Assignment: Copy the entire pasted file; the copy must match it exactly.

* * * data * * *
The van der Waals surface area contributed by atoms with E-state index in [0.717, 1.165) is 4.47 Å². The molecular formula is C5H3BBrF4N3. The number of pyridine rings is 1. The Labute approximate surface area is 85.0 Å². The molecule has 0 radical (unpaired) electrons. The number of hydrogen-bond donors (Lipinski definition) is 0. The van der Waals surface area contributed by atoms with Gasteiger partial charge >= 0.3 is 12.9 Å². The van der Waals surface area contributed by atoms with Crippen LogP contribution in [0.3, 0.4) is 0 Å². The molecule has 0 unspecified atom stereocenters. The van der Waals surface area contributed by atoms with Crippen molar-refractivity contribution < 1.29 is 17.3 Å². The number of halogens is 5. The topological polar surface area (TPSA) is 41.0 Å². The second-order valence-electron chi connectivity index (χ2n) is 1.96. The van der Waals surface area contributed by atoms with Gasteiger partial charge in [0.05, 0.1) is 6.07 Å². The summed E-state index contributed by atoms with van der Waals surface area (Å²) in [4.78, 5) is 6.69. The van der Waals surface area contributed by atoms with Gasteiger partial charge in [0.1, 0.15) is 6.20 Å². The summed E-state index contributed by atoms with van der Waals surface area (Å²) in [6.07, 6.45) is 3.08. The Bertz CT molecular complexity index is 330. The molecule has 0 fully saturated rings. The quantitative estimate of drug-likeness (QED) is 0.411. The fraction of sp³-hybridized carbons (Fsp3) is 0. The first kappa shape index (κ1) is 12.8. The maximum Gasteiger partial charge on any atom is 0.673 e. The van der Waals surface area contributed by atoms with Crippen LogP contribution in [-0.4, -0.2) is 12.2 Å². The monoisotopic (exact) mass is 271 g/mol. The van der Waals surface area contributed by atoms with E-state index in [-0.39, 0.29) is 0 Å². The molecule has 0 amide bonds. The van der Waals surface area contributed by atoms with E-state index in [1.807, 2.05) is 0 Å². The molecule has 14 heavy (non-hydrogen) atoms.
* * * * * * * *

The van der Waals surface area contributed by atoms with E-state index in [0.717, 1.165) is 4.47 Å². The molecular formula is C5H3BBrF4N3. The number of pyridine rings is 1. The Labute approximate surface area is 85.0 Å². The molecule has 0 radical (unpaired) electrons. The number of hydrogen-bond donors (Lipinski definition) is 0. The van der Waals surface area contributed by atoms with Gasteiger partial charge >= 0.3 is 12.9 Å². The van der Waals surface area contributed by atoms with Crippen LogP contribution in [0.3, 0.4) is 0 Å². The molecule has 0 unspecified atom stereocenters. The van der Waals surface area contributed by atoms with Crippen molar-refractivity contribution < 1.29 is 17.3 Å². The number of halogens is 5. The topological polar surface area (TPSA) is 41.0 Å². The second-order valence-electron chi connectivity index (χ2n) is 1.96. The van der Waals surface area contributed by atoms with Gasteiger partial charge in [0.05, 0.1) is 6.07 Å². The summed E-state index contributed by atoms with van der Waals surface area (Å²) in [4.78, 5) is 6.69. The van der Waals surface area contributed by atoms with Gasteiger partial charge in [0.1, 0.15) is 6.20 Å². The summed E-state index contributed by atoms with van der Waals surface area (Å²) in [6.07, 6.45) is 3.08. The Bertz CT molecular complexity index is 330. The molecule has 0 fully saturated rings. The quantitative estimate of drug-likeness (QED) is 0.411. The fraction of sp³-hybridized carbons (Fsp3) is 0. The first kappa shape index (κ1) is 12.8. The maximum Gasteiger partial charge on any atom is 0.673 e. The van der Waals surface area contributed by atoms with Crippen LogP contribution in [-0.4, -0.2) is 12.2 Å². The monoisotopic (exact) mass is 271 g/mol. The van der Waals surface area contributed by atoms with E-state index in [-0.39, 0.29) is 0 Å². The molecule has 0 amide bonds. The van der Waals surface area contributed by atoms with E-state index in [1.807, 2.05) is 0 Å². The molecule has 14 heavy (non-hydrogen) atoms.